DEFINITION OF ‘CONVENTION STATEMENT’
A document filed by an insurance or reinsurance company that serves as its annual financial statement. Convention statements are regulated by individual states, and are most commonly associated with companies providing life insurance.
INVESTOPEDIA EXPLAINS ‘CONVENTION STATEMENT’
The structure of the convention statement may vary from state to state, as insurance is ultimately regulated on the state level and different jurisdictions may have different requirements. The National Association of Insurance Commissioners (NAIC) provides a basic format that member states use.
The convention statement includes details about an insurance company’s assets, such as reserves and investments, as well as its liabilities. This allows the state to determine whether the ratio of assets to liabilities is sufficient to meet potential claims. If the amount of assets is deemed sufficient then it is not put under greater oversight. Insurance companies that are at risk of not being able to cover potential claims may be forced to reduce their risk, and may have to submit more frequent reports as to their financial health and risk portfolio.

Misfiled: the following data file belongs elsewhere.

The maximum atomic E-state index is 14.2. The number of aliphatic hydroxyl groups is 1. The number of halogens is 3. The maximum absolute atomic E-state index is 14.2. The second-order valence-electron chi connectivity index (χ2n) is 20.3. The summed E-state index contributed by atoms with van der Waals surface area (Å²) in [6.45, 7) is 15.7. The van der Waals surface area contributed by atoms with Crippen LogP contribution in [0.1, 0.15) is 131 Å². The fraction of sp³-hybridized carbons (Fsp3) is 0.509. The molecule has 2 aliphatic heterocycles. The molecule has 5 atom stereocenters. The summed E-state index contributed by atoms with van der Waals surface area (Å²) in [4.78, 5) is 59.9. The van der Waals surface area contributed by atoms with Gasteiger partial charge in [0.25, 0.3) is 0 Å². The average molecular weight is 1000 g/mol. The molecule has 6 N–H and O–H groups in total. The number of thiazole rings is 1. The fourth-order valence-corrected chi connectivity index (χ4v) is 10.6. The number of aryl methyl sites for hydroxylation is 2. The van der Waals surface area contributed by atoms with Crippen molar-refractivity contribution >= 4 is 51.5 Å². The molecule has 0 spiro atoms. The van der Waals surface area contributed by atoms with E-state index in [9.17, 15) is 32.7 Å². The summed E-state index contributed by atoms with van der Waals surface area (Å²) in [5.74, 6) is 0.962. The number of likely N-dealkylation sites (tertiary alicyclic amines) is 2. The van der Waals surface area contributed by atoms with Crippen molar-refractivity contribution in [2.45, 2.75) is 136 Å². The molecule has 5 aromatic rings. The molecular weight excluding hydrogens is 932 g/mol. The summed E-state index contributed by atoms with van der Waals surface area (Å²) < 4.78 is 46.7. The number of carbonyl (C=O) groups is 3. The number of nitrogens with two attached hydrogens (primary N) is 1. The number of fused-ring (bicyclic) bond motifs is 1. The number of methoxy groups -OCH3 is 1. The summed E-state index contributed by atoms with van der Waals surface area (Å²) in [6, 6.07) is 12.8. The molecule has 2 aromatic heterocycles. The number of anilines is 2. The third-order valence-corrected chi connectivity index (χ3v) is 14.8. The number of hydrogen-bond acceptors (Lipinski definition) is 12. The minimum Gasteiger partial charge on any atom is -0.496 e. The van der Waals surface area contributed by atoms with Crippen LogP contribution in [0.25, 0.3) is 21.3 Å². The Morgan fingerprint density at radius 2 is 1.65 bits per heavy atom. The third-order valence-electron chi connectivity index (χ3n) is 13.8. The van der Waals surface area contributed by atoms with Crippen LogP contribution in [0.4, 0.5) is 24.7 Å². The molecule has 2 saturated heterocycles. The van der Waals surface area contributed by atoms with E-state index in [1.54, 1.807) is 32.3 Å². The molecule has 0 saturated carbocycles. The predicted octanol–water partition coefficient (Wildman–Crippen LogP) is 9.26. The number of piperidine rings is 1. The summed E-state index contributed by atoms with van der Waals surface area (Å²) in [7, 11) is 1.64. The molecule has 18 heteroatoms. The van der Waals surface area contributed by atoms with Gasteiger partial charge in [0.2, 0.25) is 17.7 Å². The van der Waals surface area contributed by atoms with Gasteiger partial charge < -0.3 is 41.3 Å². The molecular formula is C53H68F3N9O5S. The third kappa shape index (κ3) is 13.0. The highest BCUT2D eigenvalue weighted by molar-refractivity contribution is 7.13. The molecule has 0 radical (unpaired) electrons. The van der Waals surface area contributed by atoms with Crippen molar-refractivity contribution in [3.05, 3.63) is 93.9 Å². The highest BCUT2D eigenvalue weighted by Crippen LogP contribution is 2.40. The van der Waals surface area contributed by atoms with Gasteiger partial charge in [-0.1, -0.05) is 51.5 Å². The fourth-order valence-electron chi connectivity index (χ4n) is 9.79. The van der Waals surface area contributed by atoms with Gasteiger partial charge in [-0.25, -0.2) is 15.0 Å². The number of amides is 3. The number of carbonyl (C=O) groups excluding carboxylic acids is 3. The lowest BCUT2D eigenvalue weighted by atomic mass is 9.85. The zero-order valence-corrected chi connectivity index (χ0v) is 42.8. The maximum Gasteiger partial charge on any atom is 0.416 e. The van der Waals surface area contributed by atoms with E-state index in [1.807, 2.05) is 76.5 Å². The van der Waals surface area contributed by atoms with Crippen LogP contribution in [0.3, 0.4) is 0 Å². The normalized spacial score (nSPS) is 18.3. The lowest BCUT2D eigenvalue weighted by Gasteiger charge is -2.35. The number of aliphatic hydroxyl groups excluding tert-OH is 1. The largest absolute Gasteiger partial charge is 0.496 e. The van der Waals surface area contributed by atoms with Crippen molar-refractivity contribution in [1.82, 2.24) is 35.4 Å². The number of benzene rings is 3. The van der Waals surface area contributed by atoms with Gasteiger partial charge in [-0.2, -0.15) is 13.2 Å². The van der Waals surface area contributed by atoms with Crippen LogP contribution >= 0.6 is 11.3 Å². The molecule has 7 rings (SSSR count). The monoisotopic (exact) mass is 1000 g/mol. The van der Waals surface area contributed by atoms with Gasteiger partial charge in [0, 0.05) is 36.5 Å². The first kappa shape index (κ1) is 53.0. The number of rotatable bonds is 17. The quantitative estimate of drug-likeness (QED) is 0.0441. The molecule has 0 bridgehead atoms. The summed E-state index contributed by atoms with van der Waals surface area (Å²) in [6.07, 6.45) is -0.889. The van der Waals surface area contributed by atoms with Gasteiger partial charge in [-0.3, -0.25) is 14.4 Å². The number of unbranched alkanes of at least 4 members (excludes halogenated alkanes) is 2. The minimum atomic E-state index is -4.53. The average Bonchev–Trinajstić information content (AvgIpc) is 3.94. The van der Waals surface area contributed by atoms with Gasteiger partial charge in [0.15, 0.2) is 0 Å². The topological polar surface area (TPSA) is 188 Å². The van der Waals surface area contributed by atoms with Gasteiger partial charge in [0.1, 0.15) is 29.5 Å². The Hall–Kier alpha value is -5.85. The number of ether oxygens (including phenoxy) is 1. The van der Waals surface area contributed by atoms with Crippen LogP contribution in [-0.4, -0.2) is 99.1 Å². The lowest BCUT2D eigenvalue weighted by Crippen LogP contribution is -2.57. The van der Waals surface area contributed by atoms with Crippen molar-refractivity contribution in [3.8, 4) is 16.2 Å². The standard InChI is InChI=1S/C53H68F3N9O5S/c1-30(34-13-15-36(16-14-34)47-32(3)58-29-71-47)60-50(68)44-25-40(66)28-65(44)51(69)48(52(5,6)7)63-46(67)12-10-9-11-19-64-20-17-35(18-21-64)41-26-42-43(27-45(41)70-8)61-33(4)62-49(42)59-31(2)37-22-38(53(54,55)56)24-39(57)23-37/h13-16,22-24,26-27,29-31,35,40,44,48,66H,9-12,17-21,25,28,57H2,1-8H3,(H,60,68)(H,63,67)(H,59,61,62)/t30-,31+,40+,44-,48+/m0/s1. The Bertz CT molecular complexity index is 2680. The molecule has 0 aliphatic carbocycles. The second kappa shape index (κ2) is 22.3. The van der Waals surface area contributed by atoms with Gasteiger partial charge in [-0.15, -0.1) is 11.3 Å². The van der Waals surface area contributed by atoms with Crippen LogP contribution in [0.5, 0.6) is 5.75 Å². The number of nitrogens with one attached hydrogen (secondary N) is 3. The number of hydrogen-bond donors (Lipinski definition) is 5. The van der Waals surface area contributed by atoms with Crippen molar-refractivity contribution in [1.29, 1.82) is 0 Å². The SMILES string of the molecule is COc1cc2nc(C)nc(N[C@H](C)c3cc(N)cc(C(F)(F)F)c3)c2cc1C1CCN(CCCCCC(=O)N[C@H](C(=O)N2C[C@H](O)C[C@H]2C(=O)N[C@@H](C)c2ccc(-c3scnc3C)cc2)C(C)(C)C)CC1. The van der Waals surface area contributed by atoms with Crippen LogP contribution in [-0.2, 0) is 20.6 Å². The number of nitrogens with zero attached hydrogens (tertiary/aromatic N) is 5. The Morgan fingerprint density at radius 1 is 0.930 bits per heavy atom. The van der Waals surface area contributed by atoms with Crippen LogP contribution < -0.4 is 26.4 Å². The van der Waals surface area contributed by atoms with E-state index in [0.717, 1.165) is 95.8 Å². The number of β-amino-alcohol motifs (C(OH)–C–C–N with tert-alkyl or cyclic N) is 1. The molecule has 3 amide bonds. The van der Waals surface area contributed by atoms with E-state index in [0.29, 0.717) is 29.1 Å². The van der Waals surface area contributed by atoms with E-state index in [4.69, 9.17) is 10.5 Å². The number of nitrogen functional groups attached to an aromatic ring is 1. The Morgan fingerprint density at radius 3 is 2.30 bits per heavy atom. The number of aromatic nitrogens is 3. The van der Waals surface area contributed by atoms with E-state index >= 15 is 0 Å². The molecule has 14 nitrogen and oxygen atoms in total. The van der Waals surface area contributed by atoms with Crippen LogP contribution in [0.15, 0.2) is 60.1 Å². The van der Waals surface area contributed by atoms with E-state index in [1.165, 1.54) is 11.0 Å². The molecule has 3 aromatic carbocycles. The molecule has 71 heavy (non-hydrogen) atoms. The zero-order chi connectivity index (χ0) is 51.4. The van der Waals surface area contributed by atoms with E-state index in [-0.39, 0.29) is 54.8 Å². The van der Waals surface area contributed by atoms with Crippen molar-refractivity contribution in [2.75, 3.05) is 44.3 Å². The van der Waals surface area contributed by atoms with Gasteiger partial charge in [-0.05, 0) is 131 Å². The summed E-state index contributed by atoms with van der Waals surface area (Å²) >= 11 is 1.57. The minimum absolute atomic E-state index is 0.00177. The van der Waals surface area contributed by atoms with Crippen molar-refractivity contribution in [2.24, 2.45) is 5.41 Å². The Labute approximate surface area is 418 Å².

State insurance commissions have a vested interest in making sure that insurance companies doing business within the state remain financially solvent. States want claims made by their residents to be honoured, and want to avoid situations in which the government has to provide financial assistance. The convention statement is also made public, which allows investors, businesses, and other interested parties to determine whether an insurer is likely to be able to settle a claim.
Insurance companies are not allowed to file civil lawsuits against the NAIC, its employees, or associated persons for collecting, analysing, and publishing the convention statement provided that the parties are acting in good faith. This legal protection provides cover for the NAIC and related groups interested in reviewing the material without fear of retribution for what they discover.